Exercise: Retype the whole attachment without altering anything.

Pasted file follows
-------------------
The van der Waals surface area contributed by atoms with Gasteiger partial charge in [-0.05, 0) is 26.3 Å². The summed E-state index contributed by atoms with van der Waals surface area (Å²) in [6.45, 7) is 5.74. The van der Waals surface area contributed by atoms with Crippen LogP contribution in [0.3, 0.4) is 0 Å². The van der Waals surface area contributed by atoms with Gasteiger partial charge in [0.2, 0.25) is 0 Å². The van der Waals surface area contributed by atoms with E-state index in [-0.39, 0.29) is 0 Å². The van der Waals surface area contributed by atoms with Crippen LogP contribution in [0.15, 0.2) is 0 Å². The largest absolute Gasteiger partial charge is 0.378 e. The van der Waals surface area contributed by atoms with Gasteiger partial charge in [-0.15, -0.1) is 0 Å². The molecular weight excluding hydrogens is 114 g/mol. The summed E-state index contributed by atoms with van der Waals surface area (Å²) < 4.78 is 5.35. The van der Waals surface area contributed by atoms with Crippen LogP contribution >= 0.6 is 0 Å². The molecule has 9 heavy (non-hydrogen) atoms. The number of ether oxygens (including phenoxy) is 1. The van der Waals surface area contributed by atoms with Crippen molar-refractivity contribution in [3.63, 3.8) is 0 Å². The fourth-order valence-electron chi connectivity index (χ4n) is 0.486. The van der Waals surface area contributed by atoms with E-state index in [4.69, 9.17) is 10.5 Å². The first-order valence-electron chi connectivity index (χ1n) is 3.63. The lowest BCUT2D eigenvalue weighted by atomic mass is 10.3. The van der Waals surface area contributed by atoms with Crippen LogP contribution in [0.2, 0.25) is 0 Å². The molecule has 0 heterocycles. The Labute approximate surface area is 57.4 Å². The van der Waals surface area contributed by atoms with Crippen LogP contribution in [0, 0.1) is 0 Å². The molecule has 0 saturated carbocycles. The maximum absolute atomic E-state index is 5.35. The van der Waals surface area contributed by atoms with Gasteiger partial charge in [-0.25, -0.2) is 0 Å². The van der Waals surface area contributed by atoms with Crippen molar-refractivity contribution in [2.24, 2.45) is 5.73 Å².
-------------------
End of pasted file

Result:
The van der Waals surface area contributed by atoms with Gasteiger partial charge in [-0.05, 0) is 26.3 Å². The summed E-state index contributed by atoms with van der Waals surface area (Å²) in [6.45, 7) is 5.74. The van der Waals surface area contributed by atoms with Crippen LogP contribution in [0.3, 0.4) is 0 Å². The van der Waals surface area contributed by atoms with Gasteiger partial charge in [0.2, 0.25) is 0 Å². The van der Waals surface area contributed by atoms with E-state index in [-0.39, 0.29) is 0 Å². The van der Waals surface area contributed by atoms with Crippen LogP contribution in [0.15, 0.2) is 0 Å². The largest absolute Gasteiger partial charge is 0.378 e. The van der Waals surface area contributed by atoms with Gasteiger partial charge in [-0.15, -0.1) is 0 Å². The molecular weight excluding hydrogens is 114 g/mol. The summed E-state index contributed by atoms with van der Waals surface area (Å²) < 4.78 is 5.35. The van der Waals surface area contributed by atoms with Crippen LogP contribution >= 0.6 is 0 Å². The molecule has 9 heavy (non-hydrogen) atoms. The number of ether oxygens (including phenoxy) is 1. The van der Waals surface area contributed by atoms with Crippen molar-refractivity contribution in [3.63, 3.8) is 0 Å². The fourth-order valence-electron chi connectivity index (χ4n) is 0.486. The van der Waals surface area contributed by atoms with E-state index in [4.69, 9.17) is 10.5 Å². The first-order valence-electron chi connectivity index (χ1n) is 3.63. The lowest BCUT2D eigenvalue weighted by atomic mass is 10.3. The van der Waals surface area contributed by atoms with Crippen LogP contribution in [0.2, 0.25) is 0 Å². The molecule has 0 heterocycles. The Labute approximate surface area is 57.4 Å². The van der Waals surface area contributed by atoms with Crippen LogP contribution in [0, 0.1) is 0 Å². The molecule has 0 saturated carbocycles. The maximum absolute atomic E-state index is 5.35. The van der Waals surface area contributed by atoms with Gasteiger partial charge in [-0.25, -0.2) is 0 Å². The van der Waals surface area contributed by atoms with Crippen molar-refractivity contribution in [2.24, 2.45) is 5.73 Å².